The tragic suicide of Dr Matt Wildbore last week as well as the imminent publication of Dr Chris Brickell's new book "Mates and Lovers" made me think of a few things.
One thought that I keep returning to is the way our history, individual and collective, is so fragile.
For many younger men in Auckland, Matt Wildbore is not a name they'd know. For me, and I guess for my generation, he was a symbol of compassion, of care, of fun, of bravery and support through the worst days of the plague. He was vocal, he was courageous, he cared. The effort he put in, and also the efforts of many others, through those dark days when all you could expect after an HIV+ diagnosis was to get sicker and sicker and die, usually terribly, perhaps in your own shit, emaciated, blind, demented, unable to recognise those around your bed who loved you, it seems that history, that part of our culture, has been lost to some extent.
It's as if the generation coming straight after a terrible war had no idea of the struggles their parents had been through. Tragedy is now ephemeral.
Before, the stories of a culture's suffering and bravery, generosity and struggle, all formed part of the collective memory, something that could be referred to, something that was passed down from generation to generation. The essentially fragile, tenuous nature of gay culture and community makes this hard enough in the first place, but given that so many who did fight so bravely, who nursed, fed, wiped the arses of and cleaned up the vomit of their friends, lovers, or even strangers, or quietly looked after them as they descended into AIDS related dementia - these stories are now, it seems to me, largely gone, and certainly I think unknown by many younger gay men. They just don't know what it was like. And that is maybe a good thing. But somehow it seems sad to me too that the struggles and amazing bravery displayed in the face of such terror and hostility are so quickly slipping from our collective consciousness.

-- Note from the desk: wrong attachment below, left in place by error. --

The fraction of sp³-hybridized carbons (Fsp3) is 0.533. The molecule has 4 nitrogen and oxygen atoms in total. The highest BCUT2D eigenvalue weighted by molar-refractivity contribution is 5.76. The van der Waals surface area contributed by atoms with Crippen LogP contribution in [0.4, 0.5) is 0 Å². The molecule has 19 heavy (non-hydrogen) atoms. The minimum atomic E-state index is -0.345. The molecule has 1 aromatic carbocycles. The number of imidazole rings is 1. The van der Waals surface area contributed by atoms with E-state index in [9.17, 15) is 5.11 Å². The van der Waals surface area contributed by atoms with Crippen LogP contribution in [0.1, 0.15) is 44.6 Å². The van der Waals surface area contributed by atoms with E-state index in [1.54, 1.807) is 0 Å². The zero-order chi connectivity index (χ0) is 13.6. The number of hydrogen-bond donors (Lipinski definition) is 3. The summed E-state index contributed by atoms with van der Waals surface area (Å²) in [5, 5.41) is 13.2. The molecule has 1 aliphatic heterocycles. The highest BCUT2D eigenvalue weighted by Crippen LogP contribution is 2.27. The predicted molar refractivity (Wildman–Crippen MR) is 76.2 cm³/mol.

But then the work of Dr Brickell gives me heart. He has undertaken meticulous scholarship to find out the hidden history of gay men in New Zealand from the 19th Century on. He has taken active steps to recover our past. If we are to ever really have a gay community, if it is possible, then understanding where we come from, our whakapapa, our heritage, our past, is essential. Knowing that men in the 1860s or 1920s looked to other men for love, for sex, for joy and for support, just as we do, is a tremendously important thing for us all to take on board.
The stoic in me remembers the words of Emperor Marcus Aurelius - "So many who were remembered already forgotten, and those who remembered them long gone" and it is true - the world is full of unsung or forgotten histories and biographies that are filled with acts of love, bravery, sacrfice, joy and tragedy that have been forgotten and blown as dust to the wind.
But I want to remember - and I want young gay men coming up to remember too. I want you to know where we came from, what we went through, because it matters, because without all this we wouldn't be here today, and so you know a bit of what we had to do to get here, to this place where you are able to live in a level of social acceptance that seemed impossible to even imagine for me 30 years ago.
Remember. Remember all of it - the good and the bad, the extraordinary and the banal. It is part of us all, part of who we are and how we all got here.
Celebrate your life, love it, enjoy it, embrace it. But remember.